Different paths for conquering eating disorders
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On a regular basis, many queer people, especially youth, suffer stressors that impact their mental health, advocates said.
Anxiety, depression, and low self-esteem steadily remain at high levels in the LGBTQ community due to harassment in spaces such as school and work, potentially traumatic coming out experiences, various types of prejudice, abuse, as well as exclusion and rejection. Statistics from the Trevor Project show that 51% of bisexual people have a diagnosed eating disorder, along with 49% of gays and lesbians, 40% of genderqueer and non-binary individuals, and 35% of other identifying LGBTQ members. Anorexia is the most common eating disorder among queer youth.
Experts pointed out that young queer individuals, who often lack adequate resources and accessibility to treatment, often turn to damaging coping methods, like substance abuse, self-harm, and eating disorders.
"As a community, LGBTQ individuals do not often talk about mental health and may lack awareness about mental health conditions. This sometimes prevents people from seeking the treatment and support that they need to get better," the National Alliance on Mental Illness states on its website.
The Bay Area Reporter spoke with Allison Burnett and Jared Levenson, who are making an impact on the rising threat of eating disorders within the LGBTQ community through different means.
Burnett works for Alsana, an eating disorder treatment center with five locations across the country. It is changing how LGBTQ individuals receive help. Burnett, a therapist since 2012, currently lives in Birmingham, Alabama and is the national director of alumni and advocacy for the company. Burnett, a member of the LGBTQ community herself, realized that 40% of the people seeking help at Alsana identified as queer. With that in mind, she decided that the company needed to tailor its treatment for LGBTQ clients.
"[Alsana] has always been a safe space, but I wanted to turn it into an affirming space for LGBTQ clients," Burnett said.
Burnett started with encouraging the staff to explore their own sexualities and identities and how that would affect queer-identifying clients. Burnett wanted the staff to assess the culture and life differences between them and their LGBTQ clients, and how to remain sensitive and aware of those differences.
As the next step, Burnett, 33, helped the company create its gender, sexuality, and identity groups. The groups cater to queer individuals, acting as a support system for those struggling with those issues along with their eating disorders.
Burnett described the framework as "body embrace." The first goal is body tolerance, then body acceptance, and finally, body compassion, she noted. At every location, patients have a point person. Through Burnett's guidance, those point people participate in a monthly check-in regarding LGBTQs at the centers, focusing on issues and how they can improve patient care — what she calls Partners in Pride.
Burnett said most people go through their insurance when enrolling for treatment and admissions staff determine how much a person's insurance will cover. Alsana has inpatient and outpatient programs available. California facilities include Westlake Village in Los Angeles County, Santa Barbara, and Monterey.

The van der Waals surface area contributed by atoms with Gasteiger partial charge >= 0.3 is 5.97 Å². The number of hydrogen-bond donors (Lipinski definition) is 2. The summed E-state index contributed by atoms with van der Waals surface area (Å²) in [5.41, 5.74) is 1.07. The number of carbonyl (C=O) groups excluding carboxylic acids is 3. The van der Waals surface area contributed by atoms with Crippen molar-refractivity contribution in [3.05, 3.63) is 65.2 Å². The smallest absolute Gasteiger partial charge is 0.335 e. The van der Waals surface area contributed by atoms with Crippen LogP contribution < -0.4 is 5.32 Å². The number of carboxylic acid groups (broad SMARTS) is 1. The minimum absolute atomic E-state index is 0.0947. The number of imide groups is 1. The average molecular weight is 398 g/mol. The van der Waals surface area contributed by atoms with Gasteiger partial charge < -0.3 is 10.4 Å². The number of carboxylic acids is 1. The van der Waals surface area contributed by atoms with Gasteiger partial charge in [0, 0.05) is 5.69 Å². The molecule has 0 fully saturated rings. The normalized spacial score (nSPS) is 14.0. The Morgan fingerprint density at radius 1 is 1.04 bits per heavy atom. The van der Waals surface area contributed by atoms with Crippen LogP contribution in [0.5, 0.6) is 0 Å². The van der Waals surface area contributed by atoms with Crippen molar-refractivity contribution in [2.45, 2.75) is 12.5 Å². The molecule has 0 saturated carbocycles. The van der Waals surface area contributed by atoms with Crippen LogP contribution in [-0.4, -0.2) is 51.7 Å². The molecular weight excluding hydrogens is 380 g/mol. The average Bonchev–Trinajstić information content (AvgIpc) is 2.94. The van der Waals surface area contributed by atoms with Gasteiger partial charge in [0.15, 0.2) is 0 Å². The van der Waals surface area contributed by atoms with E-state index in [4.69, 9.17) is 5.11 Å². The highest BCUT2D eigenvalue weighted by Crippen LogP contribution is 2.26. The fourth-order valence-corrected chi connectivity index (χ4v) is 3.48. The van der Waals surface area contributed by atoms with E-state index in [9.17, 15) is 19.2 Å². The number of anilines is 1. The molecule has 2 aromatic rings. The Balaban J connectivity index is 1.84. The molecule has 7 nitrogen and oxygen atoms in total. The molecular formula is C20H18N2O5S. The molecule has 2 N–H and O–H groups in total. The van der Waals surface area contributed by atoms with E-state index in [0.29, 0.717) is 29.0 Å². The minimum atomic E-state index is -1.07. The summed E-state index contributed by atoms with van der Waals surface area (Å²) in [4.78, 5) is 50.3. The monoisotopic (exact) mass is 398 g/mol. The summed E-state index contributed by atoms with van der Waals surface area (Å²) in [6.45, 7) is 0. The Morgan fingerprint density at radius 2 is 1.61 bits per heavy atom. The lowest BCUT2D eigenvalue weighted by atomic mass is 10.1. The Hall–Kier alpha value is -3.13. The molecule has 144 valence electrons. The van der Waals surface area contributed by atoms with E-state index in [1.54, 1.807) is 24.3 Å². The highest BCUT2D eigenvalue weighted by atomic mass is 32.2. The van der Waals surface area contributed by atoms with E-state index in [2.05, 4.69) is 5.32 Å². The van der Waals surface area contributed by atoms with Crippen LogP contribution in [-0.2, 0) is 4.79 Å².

In the South Bay, Levenson, an ally, is with the intuitive eating community. He spoke with the B.A.R. on what he called the "backlash against diets."
Intuitive eating, according to a post by Aaron Flores on the National Eating Disorders Association's website, is about trusting one's inner body wisdom to make choices around food that feel good in one's body, without judgment and without influence from diet culture.
Levenson, after battling with his fluctuating weight and depression, became a monk for over a year and in that time discovered the concept of intuitive eating. With intuitive eating, Levenson said that his body was at its natural weight again and his mind was clearer than ever.
Intuitive eating puts an emphasis on mindful eating. Levenson, 28, described it as "yoga for food."
"If we can be present with food and learn not to use food emotionally, we can heal," he said. "I think our culture is ready for an eating movement."
With diets, there is someone from the outside telling someone how to eat, which disconnects a person from their body, he pointed out.
"You can't be healthy when you're disconnected from your body," Levenson said. "People fail at dieting and incorrectly blame themselves — this workshop helps people realize it's not their fault."
Levenson, who's in Santa Clara, also holds guided intuitive eating dinners, which he describes as support groups for people who are struggling with their diets or have been harmed by diet culture. Through meditation and discussion, he helps individuals become in touch with what they're feeling and thinking when they're eating. Levenson will be holding educational workshops on intuitive eating in the South Bay throughout the summer.
He met a friend of his, Dal, 74, who was in Overeaters Anonymous and encouraged Levenson to spread the word about intuitive eating. Levenson held his first meal for multiple people with Dal and it went successfully. (Dal asked that his last name not be used.)
"The first thing [Jared] says is, eat anything you want — which goes against everything I know," Dal said.
"What's different about Jared, he takes the whole picture into consideration," Dal added. "We do these dinners where we all talk about our relationship to food. It's unbelievable what people are willing to share."
Levenson then branched out from there. OA is a 12-step program with a spiritual foundation. Intuitive eating is spiritual as well, but follows no steps — just being in touch with one's body, he noted.